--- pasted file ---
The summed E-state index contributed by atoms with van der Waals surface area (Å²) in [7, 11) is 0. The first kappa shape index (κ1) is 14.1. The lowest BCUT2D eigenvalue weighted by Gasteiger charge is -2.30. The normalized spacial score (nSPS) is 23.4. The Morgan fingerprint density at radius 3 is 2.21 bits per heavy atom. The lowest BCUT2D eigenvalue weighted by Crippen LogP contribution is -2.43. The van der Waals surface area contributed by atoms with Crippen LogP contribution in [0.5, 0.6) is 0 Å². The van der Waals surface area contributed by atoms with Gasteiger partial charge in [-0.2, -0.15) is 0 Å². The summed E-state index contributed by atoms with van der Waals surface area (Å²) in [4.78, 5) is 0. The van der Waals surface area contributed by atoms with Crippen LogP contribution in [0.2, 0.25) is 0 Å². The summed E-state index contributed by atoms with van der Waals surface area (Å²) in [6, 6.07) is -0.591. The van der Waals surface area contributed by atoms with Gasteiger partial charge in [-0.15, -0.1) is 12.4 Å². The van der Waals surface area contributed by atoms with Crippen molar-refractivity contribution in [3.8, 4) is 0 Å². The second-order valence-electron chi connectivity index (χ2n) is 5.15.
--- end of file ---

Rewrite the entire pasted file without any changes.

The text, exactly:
The summed E-state index contributed by atoms with van der Waals surface area (Å²) in [7, 11) is 0. The first kappa shape index (κ1) is 14.1. The lowest BCUT2D eigenvalue weighted by Gasteiger charge is -2.30. The normalized spacial score (nSPS) is 23.4. The Morgan fingerprint density at radius 3 is 2.21 bits per heavy atom. The lowest BCUT2D eigenvalue weighted by Crippen LogP contribution is -2.43. The van der Waals surface area contributed by atoms with Crippen LogP contribution in [0.5, 0.6) is 0 Å². The van der Waals surface area contributed by atoms with Gasteiger partial charge in [-0.2, -0.15) is 0 Å². The summed E-state index contributed by atoms with van der Waals surface area (Å²) in [4.78, 5) is 0. The van der Waals surface area contributed by atoms with Crippen LogP contribution in [0.2, 0.25) is 0 Å². The summed E-state index contributed by atoms with van der Waals surface area (Å²) in [6, 6.07) is -0.591. The van der Waals surface area contributed by atoms with Gasteiger partial charge in [-0.15, -0.1) is 12.4 Å². The van der Waals surface area contributed by atoms with Crippen molar-refractivity contribution in [3.8, 4) is 0 Å². The second-order valence-electron chi connectivity index (χ2n) is 5.15.